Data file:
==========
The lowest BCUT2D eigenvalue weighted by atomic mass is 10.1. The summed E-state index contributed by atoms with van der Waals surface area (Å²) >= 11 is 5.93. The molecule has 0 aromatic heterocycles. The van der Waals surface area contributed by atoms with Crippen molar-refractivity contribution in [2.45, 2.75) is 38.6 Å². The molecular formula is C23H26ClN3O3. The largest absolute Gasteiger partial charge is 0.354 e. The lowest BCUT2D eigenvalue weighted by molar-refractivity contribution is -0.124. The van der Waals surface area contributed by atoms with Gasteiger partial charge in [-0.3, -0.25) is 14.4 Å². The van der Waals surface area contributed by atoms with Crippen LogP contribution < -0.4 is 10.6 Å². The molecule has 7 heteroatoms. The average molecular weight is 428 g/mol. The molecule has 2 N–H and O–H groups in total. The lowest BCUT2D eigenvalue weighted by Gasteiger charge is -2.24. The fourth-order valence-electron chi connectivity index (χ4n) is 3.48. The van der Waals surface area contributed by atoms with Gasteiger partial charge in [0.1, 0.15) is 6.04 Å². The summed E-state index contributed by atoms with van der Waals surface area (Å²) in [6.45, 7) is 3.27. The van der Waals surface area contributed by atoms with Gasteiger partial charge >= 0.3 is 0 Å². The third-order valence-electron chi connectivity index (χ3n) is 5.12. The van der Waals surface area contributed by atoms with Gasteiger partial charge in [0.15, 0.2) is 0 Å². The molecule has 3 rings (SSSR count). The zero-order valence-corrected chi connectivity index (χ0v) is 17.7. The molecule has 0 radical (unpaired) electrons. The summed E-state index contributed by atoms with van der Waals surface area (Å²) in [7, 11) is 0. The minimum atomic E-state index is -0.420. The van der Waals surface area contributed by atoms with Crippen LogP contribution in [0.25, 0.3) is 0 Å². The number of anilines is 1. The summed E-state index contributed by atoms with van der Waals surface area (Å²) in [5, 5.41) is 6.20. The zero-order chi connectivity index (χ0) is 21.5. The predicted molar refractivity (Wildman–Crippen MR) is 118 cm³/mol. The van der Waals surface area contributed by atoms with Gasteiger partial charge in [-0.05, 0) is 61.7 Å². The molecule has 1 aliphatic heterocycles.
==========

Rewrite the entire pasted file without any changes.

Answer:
The lowest BCUT2D eigenvalue weighted by atomic mass is 10.1. The summed E-state index contributed by atoms with van der Waals surface area (Å²) >= 11 is 5.93. The molecule has 0 aromatic heterocycles. The van der Waals surface area contributed by atoms with Crippen molar-refractivity contribution in [2.45, 2.75) is 38.6 Å². The molecular formula is C23H26ClN3O3. The largest absolute Gasteiger partial charge is 0.354 e. The lowest BCUT2D eigenvalue weighted by molar-refractivity contribution is -0.124. The van der Waals surface area contributed by atoms with Gasteiger partial charge in [-0.3, -0.25) is 14.4 Å². The van der Waals surface area contributed by atoms with Crippen LogP contribution < -0.4 is 10.6 Å². The molecule has 7 heteroatoms. The average molecular weight is 428 g/mol. The molecule has 2 N–H and O–H groups in total. The lowest BCUT2D eigenvalue weighted by Gasteiger charge is -2.24. The fourth-order valence-electron chi connectivity index (χ4n) is 3.48. The van der Waals surface area contributed by atoms with Gasteiger partial charge in [0.1, 0.15) is 6.04 Å². The summed E-state index contributed by atoms with van der Waals surface area (Å²) in [6.45, 7) is 3.27. The van der Waals surface area contributed by atoms with Gasteiger partial charge >= 0.3 is 0 Å². The third-order valence-electron chi connectivity index (χ3n) is 5.12. The van der Waals surface area contributed by atoms with Gasteiger partial charge in [0.15, 0.2) is 0 Å². The molecule has 3 rings (SSSR count). The zero-order valence-corrected chi connectivity index (χ0v) is 17.7. The molecule has 0 radical (unpaired) electrons. The summed E-state index contributed by atoms with van der Waals surface area (Å²) in [7, 11) is 0. The minimum atomic E-state index is -0.420. The van der Waals surface area contributed by atoms with Crippen LogP contribution in [0.25, 0.3) is 0 Å². The number of anilines is 1. The summed E-state index contributed by atoms with van der Waals surface area (Å²) in [5, 5.41) is 6.20. The zero-order chi connectivity index (χ0) is 21.5. The predicted molar refractivity (Wildman–Crippen MR) is 118 cm³/mol. The van der Waals surface area contributed by atoms with Gasteiger partial charge in [-0.05, 0) is 61.7 Å². The molecule has 1 aliphatic heterocycles.